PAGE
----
Almost half those attending IATA’s World Cargo Symposium in Doha had been in the airfreight industry for more than 20 years, prompting lengthy debate about where the next generation of employees is going to come from.
An emotional Ram Menen, who steps down in three months as head of Emirates SkyCargo, summed it up well after delegates paid tribute to his massive lifelong contribution. “In 28 or 29 years, I have kept meeting the same people but with different business cards,” Menen said. He was suggesting that, while senior executives switch between companies, fresh input from outside the industry is lacking.
IATA has been displaying posters at airports and events under the slogan “Air cargo makes it happen” to underscore how aspects of everyday life – delivery of essential medicines, flowers, food, the latest electronic business and entertainment gadgetry – depends on aviation. The organization pledged to continue with this campaign, with the idea of reaching out to the public and potential future employees.
“We are the industry that links the factories on one side of the world and shops on the other. We have wonderful stories to tell,” said Oliver Evans, chief cargo officer for Swiss International Air Lines.
Evans said airfreight was an “endless source of challenge” to its employees. Airlines and forwarders needed a tough, alert, versatile workforce that could deal with anything from Icelandic eruptions and Japanese tsunamis to political upheavals, economic crises and environmental concerns. “We are impacted by every damn thing that happens all over the world. That’s why I’m so passionate about it,” he said.
“I haven’t had any difficulty attracting talent into our organization. When people complete internships with us, they want to stay. We can’t offer them all jobs,” Evans added. “Talent is everywhere: 50 percent of the talent in the world is women. Do we employ 50 percent women? No, but it’s coming.”
Steve Gunning, MD of IAG Cargo and chairman of the IATA Cargo Committee, echoed Evans’s sentiments. “People are keen to come into a self-contained business where they can make a real difference. You get an excellent education because you get to see it all. Our graduate intake go through a series of processes such as learning revenue management. The challenge is to hold on to them. People flow in from our passenger business, but sometimes also want to go back there.”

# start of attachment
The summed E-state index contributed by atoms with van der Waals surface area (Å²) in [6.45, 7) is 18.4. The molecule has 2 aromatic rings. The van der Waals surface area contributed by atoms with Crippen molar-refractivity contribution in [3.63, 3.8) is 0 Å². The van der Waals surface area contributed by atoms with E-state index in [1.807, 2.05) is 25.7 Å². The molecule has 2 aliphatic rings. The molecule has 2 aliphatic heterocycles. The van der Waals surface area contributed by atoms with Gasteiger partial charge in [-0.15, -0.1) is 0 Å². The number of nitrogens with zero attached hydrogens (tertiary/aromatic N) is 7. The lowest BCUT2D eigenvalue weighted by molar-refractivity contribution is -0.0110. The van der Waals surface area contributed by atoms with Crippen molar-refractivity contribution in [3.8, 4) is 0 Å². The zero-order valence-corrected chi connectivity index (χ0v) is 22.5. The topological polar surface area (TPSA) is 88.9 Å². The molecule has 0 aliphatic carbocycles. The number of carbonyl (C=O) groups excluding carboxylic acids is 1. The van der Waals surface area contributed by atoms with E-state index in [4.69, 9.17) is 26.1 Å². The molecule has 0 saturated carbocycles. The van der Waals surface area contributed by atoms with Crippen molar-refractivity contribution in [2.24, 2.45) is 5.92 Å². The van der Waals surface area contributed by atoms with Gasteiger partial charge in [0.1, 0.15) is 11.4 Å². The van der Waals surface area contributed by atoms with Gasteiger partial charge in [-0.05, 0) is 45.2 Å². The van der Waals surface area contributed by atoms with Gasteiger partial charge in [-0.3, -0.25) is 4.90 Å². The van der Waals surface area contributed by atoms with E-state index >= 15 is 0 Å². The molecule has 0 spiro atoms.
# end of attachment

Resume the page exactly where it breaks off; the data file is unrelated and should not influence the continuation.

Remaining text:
Lise-Marie Turpin, VP cargo at Air Canada, was not convinced that youngsters have any awareness of airfreight. “There’s an industry-wide problem of getting people to understand that cargo exists. They have no thought of career opportunities. We need to start there, and find a way of connecting with career talent in that way.
“The younger generation are more global, well travelled and may have studied or worked abroad. It’s in their DNA,” Turpin said. “One of our attractions is that we’re global and offer the opportunity to work in different languages and cultures. But we need to be more connected with universities and other institutions that can provide us with the talent we need.”
Des Vertannes, IATA’s global head of cargo, said there were good examples of academies and individual companies promoting logistics and airfreight. But he accepted, “We’re not telling the rest. We need to make sure the world knows about them.”
All too common is the experience of Elizabeth Shaver, director of cargo services at Airlines for America, who confessed, “I found air cargo accidentally. But once I was in it, I thought, why would anyone want to work anywhere else?”
The extent of the sector’s communication issues came home to Shaver when she studied 900 airline videos following a Google search. “We have some slick products in our industry, but only 15 of the videos touched on cargo, and they were mostly technical. Only three would have had general appeal.”
Airfreight requires creative indiduals and problem solvers who could deal commercial, security and regulatory pressures. “It’s a glamorous industry, and we need to market it more,” Shaver concluded.
Logistics recruitment specialist Darryl Judd said demand for talent exceeded the inflow of talent across the industry and across the world. Companies often complained to him of high staff turnover and employees being poached as they were offered better packages elsewhere.
Excuses Judd said he was tired of hearing were, “Generation Y don’t want to work for us. They’re different. We’re not a sexy enough industry. It’s difficult to recruit into such an unstable industry. We have no time for internships or career development.”
Judd added, “We’re not great at shouting outside of our industry.” On the specific issue of attracting more women into airfreight, he said companies may have to look closer at adjusting shift patterns and working around domestic constraints in order to attract the missing 50 percent.
He said employers needed to be smarter at promoting the potential for advancement. Knowledge empowered the workforce, but rewards for performance or achievement did not have to be in financial form.
Wissam Hachem, head of corporate development at Etihad Airways, had earlier described the challenge of developing future senior executives. Part of the carrier’s strategy had been to show line managers, who were rightly focused on immediate delivery, that mentoring was part of their day-to-day responsibility.
Hachem said there was a fear of transparency among these middle managers and a reluctance to be completely open about the nature of their job. Their concern is: Will this person take my place?
Judd had words of reassurance, pointing out that the transport and logistics industries needed to hire 17 million more people over the next 20 years. “You’re not going to lose your job,” he said.